Early warning systems for assessing agrometeorological risks

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Use of improved climate and weather information and forecasts along with efficient early warning systems would contribute to the preparedness for extreme weather events. New technologies have brought about an accelerated increase in our knowledge of the climate system. Today the accuracy of forecasts of large-scale weather patterns for seven days in advance is the same as those for two days in advance only 25 years ago. tte accuracy of tropical cyclone track forecasts and the timeliness of warnings have been steadily improving in the past few years. When properly communicated and absorbed, early warnings may empower farmers and communities threatened by natural hazards to prepare themselves in sufficient time and in an appropriate manner so as to minimize the risk of the impending hazard. Technologically oriented early warning, integrated with field data on crop and livestock conditions, price movements, human welfare etc. is for example crucial for tracking drought, its onset, its impact and farmers response to it. Primary policy decision makers, resource generators, and relief and mitigation workers need information about early warning of onset of drought events, estimation of area, intensity and duration, long term and short term plans for coping with droughts etc. It is a challenge to have this information operationally provided.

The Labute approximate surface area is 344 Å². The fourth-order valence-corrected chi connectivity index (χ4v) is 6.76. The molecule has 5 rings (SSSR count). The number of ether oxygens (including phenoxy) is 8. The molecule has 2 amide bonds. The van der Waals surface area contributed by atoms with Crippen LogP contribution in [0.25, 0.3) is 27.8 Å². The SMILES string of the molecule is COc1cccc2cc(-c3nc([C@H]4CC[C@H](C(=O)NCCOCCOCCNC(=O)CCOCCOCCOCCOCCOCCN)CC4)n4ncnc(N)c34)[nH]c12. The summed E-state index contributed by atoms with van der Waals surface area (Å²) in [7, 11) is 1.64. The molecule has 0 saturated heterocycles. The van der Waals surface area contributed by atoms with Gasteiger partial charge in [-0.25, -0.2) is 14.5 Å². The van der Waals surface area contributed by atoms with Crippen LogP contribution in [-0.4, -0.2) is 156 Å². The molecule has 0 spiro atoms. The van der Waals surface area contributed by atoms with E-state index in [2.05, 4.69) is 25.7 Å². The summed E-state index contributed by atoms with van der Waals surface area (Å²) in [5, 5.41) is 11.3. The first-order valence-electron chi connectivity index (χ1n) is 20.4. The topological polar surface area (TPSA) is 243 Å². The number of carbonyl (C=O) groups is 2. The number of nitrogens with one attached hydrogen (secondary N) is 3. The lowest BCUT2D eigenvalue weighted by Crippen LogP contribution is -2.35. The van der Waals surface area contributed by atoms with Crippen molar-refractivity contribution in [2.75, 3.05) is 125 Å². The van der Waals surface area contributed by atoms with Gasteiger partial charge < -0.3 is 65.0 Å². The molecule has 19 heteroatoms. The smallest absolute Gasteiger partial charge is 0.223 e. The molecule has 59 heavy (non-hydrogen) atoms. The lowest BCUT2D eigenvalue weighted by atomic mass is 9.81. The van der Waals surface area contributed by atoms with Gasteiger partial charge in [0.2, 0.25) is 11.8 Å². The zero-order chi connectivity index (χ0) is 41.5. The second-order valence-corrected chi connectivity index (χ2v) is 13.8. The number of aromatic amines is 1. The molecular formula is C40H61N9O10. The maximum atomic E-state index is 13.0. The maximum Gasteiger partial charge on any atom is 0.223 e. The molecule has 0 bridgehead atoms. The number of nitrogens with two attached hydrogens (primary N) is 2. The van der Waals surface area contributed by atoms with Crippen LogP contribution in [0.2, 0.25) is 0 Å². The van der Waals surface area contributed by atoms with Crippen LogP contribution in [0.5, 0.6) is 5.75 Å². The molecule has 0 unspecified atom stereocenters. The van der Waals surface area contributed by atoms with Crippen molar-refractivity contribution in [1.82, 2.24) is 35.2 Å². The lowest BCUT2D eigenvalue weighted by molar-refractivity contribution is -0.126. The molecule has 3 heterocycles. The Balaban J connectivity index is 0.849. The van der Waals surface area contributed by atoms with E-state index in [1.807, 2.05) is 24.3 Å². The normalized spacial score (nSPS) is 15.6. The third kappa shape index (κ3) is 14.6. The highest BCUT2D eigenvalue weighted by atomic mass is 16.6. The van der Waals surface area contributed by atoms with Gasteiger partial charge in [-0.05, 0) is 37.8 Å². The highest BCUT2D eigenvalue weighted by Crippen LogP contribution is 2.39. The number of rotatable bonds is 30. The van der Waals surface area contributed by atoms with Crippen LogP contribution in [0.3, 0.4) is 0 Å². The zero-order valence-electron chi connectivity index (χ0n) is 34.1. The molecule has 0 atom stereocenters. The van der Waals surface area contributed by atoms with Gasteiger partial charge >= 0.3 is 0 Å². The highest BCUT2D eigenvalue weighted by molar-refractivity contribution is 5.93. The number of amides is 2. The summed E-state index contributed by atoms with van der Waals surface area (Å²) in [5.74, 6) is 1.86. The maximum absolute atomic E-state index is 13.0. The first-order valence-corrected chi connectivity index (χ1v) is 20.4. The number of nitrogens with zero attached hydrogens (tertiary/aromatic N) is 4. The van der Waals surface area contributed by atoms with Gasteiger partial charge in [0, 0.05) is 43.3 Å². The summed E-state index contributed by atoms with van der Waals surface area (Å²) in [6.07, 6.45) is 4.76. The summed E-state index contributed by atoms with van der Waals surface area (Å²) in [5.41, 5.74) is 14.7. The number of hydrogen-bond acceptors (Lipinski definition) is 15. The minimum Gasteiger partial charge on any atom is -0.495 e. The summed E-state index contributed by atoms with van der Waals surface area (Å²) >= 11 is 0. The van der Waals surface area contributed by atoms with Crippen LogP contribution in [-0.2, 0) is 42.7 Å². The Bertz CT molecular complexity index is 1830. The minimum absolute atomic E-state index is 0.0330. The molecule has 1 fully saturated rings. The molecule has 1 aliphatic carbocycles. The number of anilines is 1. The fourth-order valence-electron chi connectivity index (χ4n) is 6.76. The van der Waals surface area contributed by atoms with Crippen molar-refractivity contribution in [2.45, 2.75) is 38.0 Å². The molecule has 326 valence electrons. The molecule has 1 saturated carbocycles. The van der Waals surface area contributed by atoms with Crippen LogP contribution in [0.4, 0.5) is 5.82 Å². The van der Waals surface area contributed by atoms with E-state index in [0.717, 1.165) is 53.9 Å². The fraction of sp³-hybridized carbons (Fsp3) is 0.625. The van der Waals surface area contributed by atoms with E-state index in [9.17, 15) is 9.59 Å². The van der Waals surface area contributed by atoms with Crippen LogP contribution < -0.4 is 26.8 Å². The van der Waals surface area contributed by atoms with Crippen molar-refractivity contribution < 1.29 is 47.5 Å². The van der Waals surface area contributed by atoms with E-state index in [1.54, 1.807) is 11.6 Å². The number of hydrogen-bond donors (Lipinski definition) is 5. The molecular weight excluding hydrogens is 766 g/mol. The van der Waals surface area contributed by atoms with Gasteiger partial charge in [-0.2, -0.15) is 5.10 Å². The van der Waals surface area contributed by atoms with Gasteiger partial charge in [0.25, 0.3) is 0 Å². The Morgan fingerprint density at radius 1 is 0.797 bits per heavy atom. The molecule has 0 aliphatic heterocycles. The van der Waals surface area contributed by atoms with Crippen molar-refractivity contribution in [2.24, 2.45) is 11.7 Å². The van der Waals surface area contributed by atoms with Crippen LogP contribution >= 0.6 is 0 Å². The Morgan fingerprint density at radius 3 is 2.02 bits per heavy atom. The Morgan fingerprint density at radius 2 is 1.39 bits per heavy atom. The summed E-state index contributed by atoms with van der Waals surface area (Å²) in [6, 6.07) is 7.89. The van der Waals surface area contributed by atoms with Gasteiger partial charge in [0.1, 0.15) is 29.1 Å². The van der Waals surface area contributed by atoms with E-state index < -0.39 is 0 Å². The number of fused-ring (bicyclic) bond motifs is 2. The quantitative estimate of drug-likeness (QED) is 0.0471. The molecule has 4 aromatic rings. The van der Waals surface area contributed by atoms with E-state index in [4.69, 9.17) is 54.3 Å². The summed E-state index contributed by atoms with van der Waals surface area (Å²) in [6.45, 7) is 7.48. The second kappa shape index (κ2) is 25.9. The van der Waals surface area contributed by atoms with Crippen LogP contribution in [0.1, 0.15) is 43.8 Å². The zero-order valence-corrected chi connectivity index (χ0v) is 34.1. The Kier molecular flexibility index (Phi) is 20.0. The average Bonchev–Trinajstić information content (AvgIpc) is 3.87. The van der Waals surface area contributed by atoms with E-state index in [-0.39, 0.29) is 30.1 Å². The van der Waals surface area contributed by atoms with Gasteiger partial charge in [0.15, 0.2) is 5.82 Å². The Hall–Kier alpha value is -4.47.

A definition of warning stages (e.g. normal, alert, alarm, emergency as is prevalent for cyclones in India) should be generated by the early warning system to trigger government and other responses, tte effective warning system should have meteorological/agricultural information, production estimates, price trends of food and feed, availability of drinking water and household vulnerability, so that a variety of indices related to production, exchange and consumption could be addressed. tte challenge is that information on the spatial extent and duration of risk events, time of occurrence with reference to crop calendar and severity of the events could operationally help in the preparations of coping strategies.

Several approaches are employed to estimate the impact of weather conditions on plant diseases. One can provide predictions based on previously established empirical relations between the population density of pathogens, vegetation status and climatic variables. But, faced with the complexity of the problem, it is much more efficient to use epidemiological models: epidemiological development is described in the form of a functional model where each biological process is linked to climatic parameters, ttese models when coupled to crop simulation models may provide a reasonable forecast on likely infestation. However, the establishment of these models necessitates the acquisition of various observed data and knowledge acquired by experimenting on the disease. At the present time, very few of these models are available and it is a great challenge that progress is made in this direction.

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